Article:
However, as this progresses the path would get steeper and steeper. You don't want that, so gradually you change your leg (using knee and ankle) to make your path more horizontal than it would be if you did nothing. Basically, you must turn the natural overhand path into the desired underhand one.
Your text (bolded) explains exactly my point.
 

skwiggy

Well-Known Member
#90
...so seems silly to share but...
:bkick:

The only thing that's silly is doubting the value of your contribution to the discussion. Wasn't there a thread awhile back about how the followers on this board are too hesitant to share and we all lose out because of it?

Thank you for your valuable contribution. I enjoyed reading it and learned from it. :D
 

samina

Well-Known Member
#91
BUT the torso and hip rotations he describes to achieve that stabilized look, I think, *are* a result of a natural curve of the spine we all have and the reason that position, when achieved, feels so stabilized and "natural". Rotating your torso and hips simply conforms to the natural shape of the spine an efficiently moving body should take on. He doesn't "just do" what's natural but the description of what to do to achieve balance and stability achieves a look that is natural to the body in the first place. Not sure if that's better stated, but that's what I've got:)
i absolutely agree. and you're reminding me of how mind-blowing it was, what an enormously relieving paradigm-shift i experienced, when i watched the dance bible for the first time and began to make alignment adjustments in my body. it was such a wondrous thing...

previously, i'd been focusing on straightening my spine all along the back, tucking my pelvis under... and had constant and unrelievable tension in my neck, back, and shoulders. my neck was always cracking, as well.

then, when i saw that luca stands with his torso forward and with a curve in his spine that seemed the antithesis of everything i had read & heard from dance & yoga sources, i tried it out in my own body, adding the rotations we've discussed as a slight adjustment, as a way to allow the body to rest. i experienced an *instant* relaxation and improvement in my balance. i remember rushing downstairs at work to show my dancer-colleague what i'd "discovered", and he beheld it with the same amazement. was very exciting. and here i was finding something for first time that really was truly "natural" in how my body wanted to stand. the neck cracking stopped and never returned, and the first tier of tension that bound my back was also permanently removed.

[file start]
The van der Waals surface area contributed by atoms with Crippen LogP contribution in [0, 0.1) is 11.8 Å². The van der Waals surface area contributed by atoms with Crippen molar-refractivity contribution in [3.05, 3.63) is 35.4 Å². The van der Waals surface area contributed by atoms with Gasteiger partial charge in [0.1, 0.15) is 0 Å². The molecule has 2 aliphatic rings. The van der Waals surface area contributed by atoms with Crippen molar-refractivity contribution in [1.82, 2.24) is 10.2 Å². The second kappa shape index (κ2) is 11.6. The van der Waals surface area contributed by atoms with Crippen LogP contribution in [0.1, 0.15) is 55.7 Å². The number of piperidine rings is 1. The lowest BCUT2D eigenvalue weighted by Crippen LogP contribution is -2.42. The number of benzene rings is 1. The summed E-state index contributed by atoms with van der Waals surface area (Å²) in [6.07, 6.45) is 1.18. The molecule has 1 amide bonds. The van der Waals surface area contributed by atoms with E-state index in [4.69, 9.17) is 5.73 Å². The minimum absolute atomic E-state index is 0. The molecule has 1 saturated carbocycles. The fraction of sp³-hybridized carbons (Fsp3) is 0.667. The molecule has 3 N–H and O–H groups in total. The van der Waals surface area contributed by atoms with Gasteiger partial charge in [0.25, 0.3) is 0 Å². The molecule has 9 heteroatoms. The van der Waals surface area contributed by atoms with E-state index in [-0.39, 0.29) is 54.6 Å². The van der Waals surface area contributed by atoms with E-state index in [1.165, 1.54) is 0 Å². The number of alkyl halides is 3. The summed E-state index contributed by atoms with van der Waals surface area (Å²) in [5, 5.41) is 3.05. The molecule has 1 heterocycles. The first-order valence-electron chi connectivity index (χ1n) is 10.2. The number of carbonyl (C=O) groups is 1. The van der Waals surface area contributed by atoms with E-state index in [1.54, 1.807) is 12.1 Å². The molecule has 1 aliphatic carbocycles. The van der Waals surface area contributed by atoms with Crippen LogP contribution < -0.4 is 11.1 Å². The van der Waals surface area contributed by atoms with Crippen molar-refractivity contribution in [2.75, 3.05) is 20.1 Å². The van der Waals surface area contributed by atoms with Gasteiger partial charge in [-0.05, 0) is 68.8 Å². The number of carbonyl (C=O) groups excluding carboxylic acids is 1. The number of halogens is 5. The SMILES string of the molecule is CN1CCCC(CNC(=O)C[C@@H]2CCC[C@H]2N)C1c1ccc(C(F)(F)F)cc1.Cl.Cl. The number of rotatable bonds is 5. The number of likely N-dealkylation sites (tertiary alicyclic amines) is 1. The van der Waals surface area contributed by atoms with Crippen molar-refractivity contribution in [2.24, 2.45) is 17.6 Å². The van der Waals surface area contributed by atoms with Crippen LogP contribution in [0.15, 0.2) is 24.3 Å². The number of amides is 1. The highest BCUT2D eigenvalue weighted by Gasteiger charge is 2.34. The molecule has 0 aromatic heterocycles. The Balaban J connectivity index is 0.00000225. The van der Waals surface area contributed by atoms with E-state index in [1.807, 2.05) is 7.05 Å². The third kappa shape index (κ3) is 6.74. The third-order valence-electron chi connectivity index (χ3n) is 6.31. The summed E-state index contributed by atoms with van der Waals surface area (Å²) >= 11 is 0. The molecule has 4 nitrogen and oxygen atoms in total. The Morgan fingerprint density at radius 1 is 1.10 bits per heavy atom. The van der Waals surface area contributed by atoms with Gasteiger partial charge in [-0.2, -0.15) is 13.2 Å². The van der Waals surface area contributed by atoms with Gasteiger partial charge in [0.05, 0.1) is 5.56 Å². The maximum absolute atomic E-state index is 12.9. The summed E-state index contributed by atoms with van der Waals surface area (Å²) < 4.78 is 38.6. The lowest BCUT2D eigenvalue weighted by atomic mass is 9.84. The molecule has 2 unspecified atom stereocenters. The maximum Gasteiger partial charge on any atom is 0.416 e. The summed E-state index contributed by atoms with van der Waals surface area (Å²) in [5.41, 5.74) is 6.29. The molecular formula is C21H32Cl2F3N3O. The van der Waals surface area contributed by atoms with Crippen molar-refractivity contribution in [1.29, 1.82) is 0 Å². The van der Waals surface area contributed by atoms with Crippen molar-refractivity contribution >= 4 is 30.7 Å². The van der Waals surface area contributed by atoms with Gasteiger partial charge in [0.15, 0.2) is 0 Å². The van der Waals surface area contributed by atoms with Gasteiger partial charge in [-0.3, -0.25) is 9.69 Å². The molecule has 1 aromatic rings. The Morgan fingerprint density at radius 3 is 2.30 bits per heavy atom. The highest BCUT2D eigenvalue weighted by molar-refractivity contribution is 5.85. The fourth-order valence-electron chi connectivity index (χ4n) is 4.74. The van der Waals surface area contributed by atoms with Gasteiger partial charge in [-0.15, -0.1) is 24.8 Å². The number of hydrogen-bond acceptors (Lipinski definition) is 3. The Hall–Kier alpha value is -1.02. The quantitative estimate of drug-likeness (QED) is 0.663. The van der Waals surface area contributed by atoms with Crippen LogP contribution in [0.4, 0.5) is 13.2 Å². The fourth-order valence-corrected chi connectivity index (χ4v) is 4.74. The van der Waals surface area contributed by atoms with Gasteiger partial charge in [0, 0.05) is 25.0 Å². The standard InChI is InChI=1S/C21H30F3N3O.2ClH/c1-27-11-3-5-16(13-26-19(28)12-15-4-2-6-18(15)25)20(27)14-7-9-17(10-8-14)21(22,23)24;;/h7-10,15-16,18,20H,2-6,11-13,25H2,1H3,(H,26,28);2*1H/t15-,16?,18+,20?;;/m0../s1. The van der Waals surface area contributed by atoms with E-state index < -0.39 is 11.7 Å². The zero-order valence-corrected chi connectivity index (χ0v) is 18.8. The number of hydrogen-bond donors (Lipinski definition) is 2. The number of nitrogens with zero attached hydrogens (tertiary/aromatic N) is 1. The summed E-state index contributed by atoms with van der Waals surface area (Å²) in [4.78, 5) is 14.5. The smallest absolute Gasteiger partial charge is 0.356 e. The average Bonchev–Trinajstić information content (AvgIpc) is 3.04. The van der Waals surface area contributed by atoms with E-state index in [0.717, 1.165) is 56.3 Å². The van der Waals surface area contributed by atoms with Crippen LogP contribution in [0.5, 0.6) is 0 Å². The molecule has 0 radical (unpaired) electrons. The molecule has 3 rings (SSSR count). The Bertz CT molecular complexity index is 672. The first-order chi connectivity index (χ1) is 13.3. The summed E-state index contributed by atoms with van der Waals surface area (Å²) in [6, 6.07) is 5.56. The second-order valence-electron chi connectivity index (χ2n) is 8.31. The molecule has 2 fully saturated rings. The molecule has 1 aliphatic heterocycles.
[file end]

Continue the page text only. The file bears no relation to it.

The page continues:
since then, as i've been working with this, i've found it very interesting that these rotations -- which affect the heart area & the base of the spine area, two body centers with enormous energy implications in kundalini yoga -- require the cultivation and release of other energies which appear to me to fall into the category of "natural forces", but which are very uncommonly tapped into (or perhaps tapped into...but without awareness).

i think this is a common theme for ballroom dancers...to uncover the experience and use of natural forces that are not naturally used or experienced.
 

madmaximus

Well-Known Member
#92
... Also, I know that Chris is right in that the Luca way appears to involve an arch. I think this is an illusion tho, not an arch of the back at all. It is a rotation of the torso up and back (having the effect of bringin it forward in the front and down in the back) coupled with a perfectly counterbalancing rotation of the hip down and up the back. The spine itself is not arched. The hips are relaxed and soft. Add the hip compression as you move forward with a deep crease in your thigh, a delay of your heel touching til the last possible moment as you extend (unroll) your leg, and then the aliveness of your toes pulling your body over the receiving leg and...that's my bastardized rendition of what I hear ithink wondering about...
Nice.

Very Nice...

[I dance a modified version of this. Among others I use very little hip compression]




m
 

Ithink

Active Member
#93
then, when i saw that luca stands with his torso forward and with a curve in his spine that seemed the antithesis of everything i had read & heard from dance & yoga sources